Skoug and Igoe didn't think the comparison was fair. The filling in the two products was the same, but nothing else was similar. Their pillow was crescent-shaped and designed to support a nursing infant.
Skoug says that even if a baby were left unattended on the pillow, he would roll off. Conversely, the infant mattresses banned in 1992 were flat, soft slabs on which babies were put to sleep. The CPSC decision was akin to recalling a car because it shared a part with the Corvair.
The agency told Boston Billows to take two weeks and modify the pillow so it could possibly be sold in the future (Skoug says he was given no guidance on how to alter it), and it demanded the recall of those already on the market.
"I asked what would happen if we didn't follow through with the recall," says Skoug. "The CPSC said it would bring all the resources of the U.S. government down on us."
Without the money for costly legal fees, Billows issued the recall in March 2004, spending about $10,000 to contact retailers, write letters to customers, and issue refunds.
Big companies often have other options. After the CPSC issues a recall, such heavy-hitting corporations can dispute specific aspects of it, and they have time on their side. (The product under dispute stays on the market while a case is being resolved.) If negotiations break down, the agency can take the manufacturer to court.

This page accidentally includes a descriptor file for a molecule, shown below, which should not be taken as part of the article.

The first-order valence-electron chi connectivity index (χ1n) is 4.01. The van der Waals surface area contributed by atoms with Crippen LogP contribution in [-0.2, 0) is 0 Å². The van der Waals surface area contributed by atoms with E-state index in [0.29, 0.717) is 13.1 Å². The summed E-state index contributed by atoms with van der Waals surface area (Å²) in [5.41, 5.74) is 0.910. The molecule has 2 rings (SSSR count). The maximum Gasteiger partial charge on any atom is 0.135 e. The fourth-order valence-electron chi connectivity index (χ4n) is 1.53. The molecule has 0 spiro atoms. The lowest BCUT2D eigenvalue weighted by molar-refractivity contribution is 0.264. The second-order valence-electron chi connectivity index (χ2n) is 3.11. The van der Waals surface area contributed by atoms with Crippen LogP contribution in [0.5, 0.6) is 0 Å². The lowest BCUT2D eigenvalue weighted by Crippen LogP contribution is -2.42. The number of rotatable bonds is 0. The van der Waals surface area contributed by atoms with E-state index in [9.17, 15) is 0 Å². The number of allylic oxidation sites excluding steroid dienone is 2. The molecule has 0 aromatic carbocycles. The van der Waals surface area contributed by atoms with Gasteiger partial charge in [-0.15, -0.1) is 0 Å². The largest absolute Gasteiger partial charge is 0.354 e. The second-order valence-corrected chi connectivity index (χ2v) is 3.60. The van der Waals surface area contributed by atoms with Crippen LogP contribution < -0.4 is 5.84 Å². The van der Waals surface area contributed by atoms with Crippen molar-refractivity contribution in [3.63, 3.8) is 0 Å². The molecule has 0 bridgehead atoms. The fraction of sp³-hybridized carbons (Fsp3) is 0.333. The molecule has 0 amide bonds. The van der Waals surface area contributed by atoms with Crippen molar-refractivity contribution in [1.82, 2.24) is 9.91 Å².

"Suing is very rare," says Patty Davis, a spokeswoman for the CPSC.
Still, it happens: Household-goods manufacturer Sunbeam (now a division of Jarden, a conglomerate in Rye., N.Y.) put off recalling a line of fire sprinklers for two years. The CPSC claimed the sprinklers were defective and would fail to operate during a fire. The CPSC sued Sunbeam in 2001, but the recall wasn't launched until mid-2003. Jarden declined to comment on the incident.
For most of 2004 and 2005, Boston Billows tried to persuade the CPSC to overturn its decision. Igoe made the pillow smaller and more compact, but he says the CPSC ignored his modified version.
Next he recruited Senator John E. Sununu and Congressman Judd Gregg, both Republicans from New Hampshire, to write letters on behalf of the company. That prompted a meeting with CPSC chairman Hal Stratton and seven CPSC lawyers in April 2004, at which Skoug and Igoe explained how their pillow was different from, and safer than, the mattresses banned in 1992.
They had done their homework. According to medical reports cited by the CPSC in its 1992 ban, a baby's face might sink into a mattress filled with polystyrene beads, suffocating him. But Skoug and Igoe presented recent research that strongly disputed that theory, including an updated report by the pediatrician who conducted the original CPSC study, Dr. James Kemp.